Random Penn State facts: Penn State’s head coach Patrick Chambers might look like your typical middle-aged coach, but he’s pretty hardcore. About ten years ago, he was jumped in a bar and stabbed in the neck with a broken vodka bottle. He still has the bag of bloody clothes and shoes he was wearing the night it happened, and he’s been known to break it out on occasion and show it to his players.
Prediction: Penn State, 61-53. I’m sorry, Boston College. I still have a deep amount of affection for you, but I can no longer trust you.
No. 4 Ohio State (4-0) at No. 2 Duke (6-0), 9:30 PM, ESPN
What to watch: How far has Duke’s defense really come? The Buckeyes have the No. 5 offense in the nation, according to Ken Pomeroy. Last year, Duke went up to Columbus and allowed Ohio State to shoot over 59% in an 83-65 loss, providing the first indication that their defense might not be up to normal Duke standards. Ohio State has always had one of the more efficient offenses in the country and plenty of athleticism in its lineup, and this year is no different. Louisville and Kentucky are the best teams Duke has played – Louisville is offensively-challenged at times, and Kentucky was/is inexperienced. This will be probably the toughest defensive test Duke will face heading into ACC play.
Quinn Cook vs. Aaron Craft. Duke’s sophomore point guard’s confidence is sky-high right now; the reigning ACC Player of the Week averaged 13.7 points, 4.8 assists and two steals per game in Duke’s three games in the Bahamas. Duke beat three very good teams in the Battle 4 Atlantis, and his knack for making big plays in key moments had a lot to do with that. He’s turning those flashes of potential into something consistent, and Duke feeds off his energy. But Ohio State feeds off of senior point guard Aaron Craft, too. A notoriously annoying defender, Craft is a coach’s son and all the normal clichés apply. Cook held his own just fine against Louisville’s Peyton Siva, and Craft will test him mentally as well.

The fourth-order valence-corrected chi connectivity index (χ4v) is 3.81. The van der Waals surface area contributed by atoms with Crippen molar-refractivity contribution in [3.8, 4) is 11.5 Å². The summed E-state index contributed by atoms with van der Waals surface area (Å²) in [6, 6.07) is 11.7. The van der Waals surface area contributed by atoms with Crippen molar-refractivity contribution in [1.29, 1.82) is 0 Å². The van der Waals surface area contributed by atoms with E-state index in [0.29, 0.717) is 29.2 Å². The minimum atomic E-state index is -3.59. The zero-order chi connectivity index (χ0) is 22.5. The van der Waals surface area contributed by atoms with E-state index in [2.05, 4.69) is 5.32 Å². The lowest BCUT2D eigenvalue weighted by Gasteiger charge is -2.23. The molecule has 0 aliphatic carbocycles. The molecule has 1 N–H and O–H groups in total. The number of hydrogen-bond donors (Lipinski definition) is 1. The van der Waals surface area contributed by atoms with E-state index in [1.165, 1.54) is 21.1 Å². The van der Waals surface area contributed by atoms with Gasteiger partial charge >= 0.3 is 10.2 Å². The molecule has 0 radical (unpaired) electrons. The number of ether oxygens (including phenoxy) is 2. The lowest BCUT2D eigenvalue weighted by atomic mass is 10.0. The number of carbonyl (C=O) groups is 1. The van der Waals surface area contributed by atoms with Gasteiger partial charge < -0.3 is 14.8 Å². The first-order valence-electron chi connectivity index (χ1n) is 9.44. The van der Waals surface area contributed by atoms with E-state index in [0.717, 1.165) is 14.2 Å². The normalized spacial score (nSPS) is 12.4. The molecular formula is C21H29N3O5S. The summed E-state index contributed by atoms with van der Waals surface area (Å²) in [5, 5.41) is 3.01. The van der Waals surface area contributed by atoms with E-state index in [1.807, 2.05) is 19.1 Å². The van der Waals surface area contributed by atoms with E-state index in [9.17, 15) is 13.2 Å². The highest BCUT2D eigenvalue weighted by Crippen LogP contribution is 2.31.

Random Ohio State facts: Ohio State adopted the Buckeye (a type of nut from Ohio’s state tree) in 1965, and the first costume was made of papier-mâché that was basically an enormous head (see above picture). In 1975, a reworking of the costume with “a prune-like head” was unveiled, but booed off the field. The redesign was essentially the creepy Buckeye we see today.
Prediction: Duke, 85-78. It’s very difficult to win in Cameron, and the Blue Devils are a much better defensive team than they were a year ago. Even if they struggle at times to get stops, the momentum of the home crowd often helps them pick up their defensive intensity another notch. This team is full of enthusiastic defenders anyway, and they’ll feed off of the crowd to get stops in key moments.
ACC/Big Ten Challenge, Day 1: 3-3
Last week: 21-6